Taylor Defense Team in the House

As you may have heard from someone who is more diligent about their blogging than I am, Charles Taylor’s defense opened in The Hague yesterday. (For a refresher on the trial check out Human Rights USA’s handy backgrounder, and for up-to-the-minute news on what’s happening in the courtroom OSJI’s got it covered.)

In his opening statement, lead lawyer Courtenay Griffiths compared Taylor’s extradition to the Netherlands to the slave trade’s forced movement of Africans to Europe. (Because sometimes the race card just isn’t enough and you’ve got to play the whole deck.)

Things only got awesomer when Taylor took off his sunglasses and took the stand himself today, calling the prosecution malicious and pointing to his 14 children as evidence of his “love for humanity.” Ahem.

Former Taylor defense intern / Wronging-Rights-intrepid-girl-special-correspondent Jessica Feinstein notes that although the defense’s move to portray the prosecution as “extending the legacy of colonialism” may seem bizarre to Westerners, it is likely to play well to its target audience. She explains:

“Will some of the things Courtenay said alienate Americans and other Westerners? Very probably. Is that the audience he is trying to reach? No. The things he said ring true to a lot of West Africans, and that is the constituency which this court purportedly seeks to influence.”

So it looks like we can expect a whole bunch more showboating in the days ahead. Yay! If you want to join in the fun, check out the live feed of the trial here.

*Photo of Taylor from the Special Court for Sierra Leone’s website

Kate Cronin-Furman

4 Comments

  1. Sick that I am, this will get the bleeping high-speed box o' Verizon bits installed. Oh, I can hardly wait. I write & then I delete. There are no words that I can type that I want associated with me. It's so effing personal. And to see that I have to leave this comment with my cat's photo on it just completes the absurdity. Ah well. Thanks for keeping us, um, posted.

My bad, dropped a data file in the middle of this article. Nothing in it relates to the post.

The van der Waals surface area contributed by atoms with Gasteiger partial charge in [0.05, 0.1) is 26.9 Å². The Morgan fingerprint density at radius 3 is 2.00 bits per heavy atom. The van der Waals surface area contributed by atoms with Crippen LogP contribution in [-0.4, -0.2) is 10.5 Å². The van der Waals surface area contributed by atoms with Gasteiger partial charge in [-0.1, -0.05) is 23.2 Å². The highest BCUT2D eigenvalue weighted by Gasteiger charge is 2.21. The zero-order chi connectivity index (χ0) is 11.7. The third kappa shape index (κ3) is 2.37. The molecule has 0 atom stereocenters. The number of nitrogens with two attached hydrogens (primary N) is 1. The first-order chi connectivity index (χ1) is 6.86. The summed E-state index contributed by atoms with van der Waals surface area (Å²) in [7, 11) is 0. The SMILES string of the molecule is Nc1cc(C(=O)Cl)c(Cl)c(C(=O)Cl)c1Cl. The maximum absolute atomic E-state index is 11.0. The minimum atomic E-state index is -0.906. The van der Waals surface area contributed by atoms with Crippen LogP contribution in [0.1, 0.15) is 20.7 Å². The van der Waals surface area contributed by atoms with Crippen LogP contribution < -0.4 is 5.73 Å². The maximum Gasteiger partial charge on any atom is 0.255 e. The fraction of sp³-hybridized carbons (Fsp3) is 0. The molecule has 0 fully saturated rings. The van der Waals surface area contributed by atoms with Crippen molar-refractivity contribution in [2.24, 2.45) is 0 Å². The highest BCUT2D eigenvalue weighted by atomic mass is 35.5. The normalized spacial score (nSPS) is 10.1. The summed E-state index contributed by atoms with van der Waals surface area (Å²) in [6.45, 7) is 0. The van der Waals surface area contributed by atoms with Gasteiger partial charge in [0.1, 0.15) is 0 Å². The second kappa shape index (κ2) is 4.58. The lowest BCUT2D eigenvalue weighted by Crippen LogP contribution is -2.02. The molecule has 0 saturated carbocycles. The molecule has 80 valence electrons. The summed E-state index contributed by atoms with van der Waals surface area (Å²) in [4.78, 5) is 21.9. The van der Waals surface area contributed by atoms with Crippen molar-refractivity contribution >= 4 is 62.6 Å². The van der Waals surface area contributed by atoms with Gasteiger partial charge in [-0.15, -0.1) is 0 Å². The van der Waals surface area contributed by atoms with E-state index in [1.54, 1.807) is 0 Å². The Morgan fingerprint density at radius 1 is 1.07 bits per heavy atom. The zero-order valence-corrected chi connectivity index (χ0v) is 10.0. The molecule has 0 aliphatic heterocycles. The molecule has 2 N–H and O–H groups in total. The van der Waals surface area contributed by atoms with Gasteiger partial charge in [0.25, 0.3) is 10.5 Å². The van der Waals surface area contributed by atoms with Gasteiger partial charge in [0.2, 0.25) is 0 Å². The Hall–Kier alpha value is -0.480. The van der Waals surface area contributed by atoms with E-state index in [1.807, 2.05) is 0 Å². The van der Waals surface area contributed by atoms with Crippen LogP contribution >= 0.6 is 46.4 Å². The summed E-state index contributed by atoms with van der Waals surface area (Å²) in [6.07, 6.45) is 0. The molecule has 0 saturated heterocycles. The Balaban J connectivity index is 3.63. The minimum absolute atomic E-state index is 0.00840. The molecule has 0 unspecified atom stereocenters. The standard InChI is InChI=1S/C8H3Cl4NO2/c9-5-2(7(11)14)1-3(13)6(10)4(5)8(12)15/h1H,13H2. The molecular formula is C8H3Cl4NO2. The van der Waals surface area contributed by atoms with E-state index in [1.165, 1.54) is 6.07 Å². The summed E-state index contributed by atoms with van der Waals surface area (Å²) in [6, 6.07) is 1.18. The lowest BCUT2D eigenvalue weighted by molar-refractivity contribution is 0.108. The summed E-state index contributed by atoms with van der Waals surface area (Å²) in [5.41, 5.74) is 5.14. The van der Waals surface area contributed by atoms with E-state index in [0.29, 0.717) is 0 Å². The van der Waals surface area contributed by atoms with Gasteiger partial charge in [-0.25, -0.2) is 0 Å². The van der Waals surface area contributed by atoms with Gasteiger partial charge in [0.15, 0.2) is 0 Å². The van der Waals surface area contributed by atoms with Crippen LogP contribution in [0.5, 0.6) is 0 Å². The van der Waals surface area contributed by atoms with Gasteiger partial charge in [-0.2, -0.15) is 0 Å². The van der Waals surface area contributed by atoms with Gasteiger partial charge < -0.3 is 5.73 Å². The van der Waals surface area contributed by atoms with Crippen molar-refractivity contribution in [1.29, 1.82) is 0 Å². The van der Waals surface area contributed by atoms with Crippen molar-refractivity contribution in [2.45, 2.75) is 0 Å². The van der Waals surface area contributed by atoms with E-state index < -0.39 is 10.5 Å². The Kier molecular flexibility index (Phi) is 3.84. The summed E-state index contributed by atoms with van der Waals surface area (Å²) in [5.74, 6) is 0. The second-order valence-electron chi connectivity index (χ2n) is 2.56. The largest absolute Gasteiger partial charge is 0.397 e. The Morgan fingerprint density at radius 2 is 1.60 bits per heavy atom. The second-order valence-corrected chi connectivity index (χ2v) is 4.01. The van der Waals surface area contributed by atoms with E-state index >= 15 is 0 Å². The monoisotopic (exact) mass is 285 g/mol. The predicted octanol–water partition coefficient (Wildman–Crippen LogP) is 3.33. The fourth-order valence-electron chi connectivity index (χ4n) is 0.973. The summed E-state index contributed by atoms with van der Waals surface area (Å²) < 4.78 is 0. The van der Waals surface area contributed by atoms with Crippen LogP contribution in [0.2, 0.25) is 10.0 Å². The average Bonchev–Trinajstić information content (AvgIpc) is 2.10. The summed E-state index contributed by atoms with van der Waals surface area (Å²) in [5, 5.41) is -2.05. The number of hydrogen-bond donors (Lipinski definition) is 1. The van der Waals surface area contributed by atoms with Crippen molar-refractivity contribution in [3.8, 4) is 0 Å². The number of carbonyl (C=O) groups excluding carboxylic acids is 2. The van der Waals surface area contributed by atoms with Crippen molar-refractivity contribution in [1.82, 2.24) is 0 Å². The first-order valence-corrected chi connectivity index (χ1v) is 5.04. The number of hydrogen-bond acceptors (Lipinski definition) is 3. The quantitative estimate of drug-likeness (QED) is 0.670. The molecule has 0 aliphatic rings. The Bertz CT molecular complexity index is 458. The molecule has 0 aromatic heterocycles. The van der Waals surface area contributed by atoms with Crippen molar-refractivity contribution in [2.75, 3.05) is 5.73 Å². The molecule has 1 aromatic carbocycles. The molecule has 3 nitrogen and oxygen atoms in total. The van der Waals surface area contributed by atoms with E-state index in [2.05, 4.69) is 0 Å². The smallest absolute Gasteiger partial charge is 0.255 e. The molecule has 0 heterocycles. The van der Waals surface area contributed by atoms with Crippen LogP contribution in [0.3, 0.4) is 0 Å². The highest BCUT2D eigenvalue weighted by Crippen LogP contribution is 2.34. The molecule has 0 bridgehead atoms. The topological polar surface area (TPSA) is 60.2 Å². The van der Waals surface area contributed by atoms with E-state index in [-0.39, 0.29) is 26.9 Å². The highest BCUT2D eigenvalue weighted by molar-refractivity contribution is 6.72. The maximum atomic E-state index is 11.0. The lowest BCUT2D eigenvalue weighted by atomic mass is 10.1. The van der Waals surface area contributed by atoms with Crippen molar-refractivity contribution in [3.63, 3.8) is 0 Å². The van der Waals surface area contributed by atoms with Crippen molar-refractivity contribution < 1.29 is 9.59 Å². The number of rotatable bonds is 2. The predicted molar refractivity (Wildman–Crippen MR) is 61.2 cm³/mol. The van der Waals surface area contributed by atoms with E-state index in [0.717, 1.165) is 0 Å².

Susan

  2. Very interesting point about Westerners not being the target audience. I can only hope that Taylor, "family man" that he is, treated the rest of his 14 children as well as he did the three (counting one who died in infancy) he had here in the States. Abandoning your son at age 3 and not speaking to him for several years is clearly ok if you later give him his very own Anti-Terrorist Unit as an "I'm sorry" gift. Because nothing shows you care like a group of Demon Forces. I'm no parenting expert, but I wonder if that will fly with the target audience…

  3. I wonder why Taylor's primary audience is West Africans. Wouldn't one expect it to be the judges? Perhaps he is more concerned about his legacy among West Africans than the miniscule possibility of not getting life without parole.

  4. interesting that lawyuer is trying to influence africans on behalf of Taylor.. Who pays lawyer, court, Taylor, or both? How much? I understqand lawyer has duty to represent defendant in court and make sure charges are proved, but why is lawyer being political spokesman for man who made himslef rich killing africans in Liberia, Sierra Leone, and Guinea? I hope public money that could be helping africans who need it so much is not going to make rich lawyer as political spokesman for this currupt warlord who caused so much sufferring to africans.

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